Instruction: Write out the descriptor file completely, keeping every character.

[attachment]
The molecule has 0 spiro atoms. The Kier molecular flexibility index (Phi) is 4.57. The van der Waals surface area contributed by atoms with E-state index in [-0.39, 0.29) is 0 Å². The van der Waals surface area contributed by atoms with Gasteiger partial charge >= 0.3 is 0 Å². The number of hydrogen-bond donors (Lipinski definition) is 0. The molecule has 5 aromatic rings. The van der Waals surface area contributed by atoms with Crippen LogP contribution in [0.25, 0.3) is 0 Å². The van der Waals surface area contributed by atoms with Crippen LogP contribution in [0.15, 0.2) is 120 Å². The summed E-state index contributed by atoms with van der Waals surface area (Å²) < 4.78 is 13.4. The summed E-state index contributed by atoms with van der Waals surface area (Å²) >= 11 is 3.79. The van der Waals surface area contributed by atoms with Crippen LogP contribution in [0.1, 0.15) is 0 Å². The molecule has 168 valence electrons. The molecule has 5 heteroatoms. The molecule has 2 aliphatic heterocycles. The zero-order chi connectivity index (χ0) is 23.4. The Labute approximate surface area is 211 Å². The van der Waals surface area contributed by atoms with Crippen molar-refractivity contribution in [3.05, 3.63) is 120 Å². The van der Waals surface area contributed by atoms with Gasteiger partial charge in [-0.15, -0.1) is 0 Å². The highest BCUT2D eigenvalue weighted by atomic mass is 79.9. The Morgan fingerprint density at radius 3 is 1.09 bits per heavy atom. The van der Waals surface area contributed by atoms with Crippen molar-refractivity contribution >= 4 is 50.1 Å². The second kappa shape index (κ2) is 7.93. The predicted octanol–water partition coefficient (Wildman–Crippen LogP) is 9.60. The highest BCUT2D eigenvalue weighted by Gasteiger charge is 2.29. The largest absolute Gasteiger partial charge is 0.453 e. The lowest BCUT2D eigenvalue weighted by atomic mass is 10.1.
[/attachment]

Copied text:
The molecule has 0 spiro atoms. The Kier molecular flexibility index (Phi) is 4.57. The van der Waals surface area contributed by atoms with E-state index in [-0.39, 0.29) is 0 Å². The van der Waals surface area contributed by atoms with Gasteiger partial charge >= 0.3 is 0 Å². The number of hydrogen-bond donors (Lipinski definition) is 0. The molecule has 5 aromatic rings. The van der Waals surface area contributed by atoms with Crippen LogP contribution in [0.25, 0.3) is 0 Å². The van der Waals surface area contributed by atoms with Crippen LogP contribution in [0.15, 0.2) is 120 Å². The summed E-state index contributed by atoms with van der Waals surface area (Å²) < 4.78 is 13.4. The summed E-state index contributed by atoms with van der Waals surface area (Å²) >= 11 is 3.79. The van der Waals surface area contributed by atoms with Crippen LogP contribution in [0.1, 0.15) is 0 Å². The molecule has 168 valence electrons. The molecule has 5 heteroatoms. The molecule has 2 aliphatic heterocycles. The zero-order chi connectivity index (χ0) is 23.4. The Labute approximate surface area is 211 Å². The van der Waals surface area contributed by atoms with Crippen molar-refractivity contribution in [3.05, 3.63) is 120 Å². The van der Waals surface area contributed by atoms with Gasteiger partial charge in [-0.15, -0.1) is 0 Å². The highest BCUT2D eigenvalue weighted by atomic mass is 79.9. The Morgan fingerprint density at radius 3 is 1.09 bits per heavy atom. The van der Waals surface area contributed by atoms with Crippen molar-refractivity contribution >= 4 is 50.1 Å². The second kappa shape index (κ2) is 7.93. The predicted octanol–water partition coefficient (Wildman–Crippen LogP) is 9.60. The highest BCUT2D eigenvalue weighted by Gasteiger charge is 2.29. The largest absolute Gasteiger partial charge is 0.453 e. The lowest BCUT2D eigenvalue weighted by atomic mass is 10.1.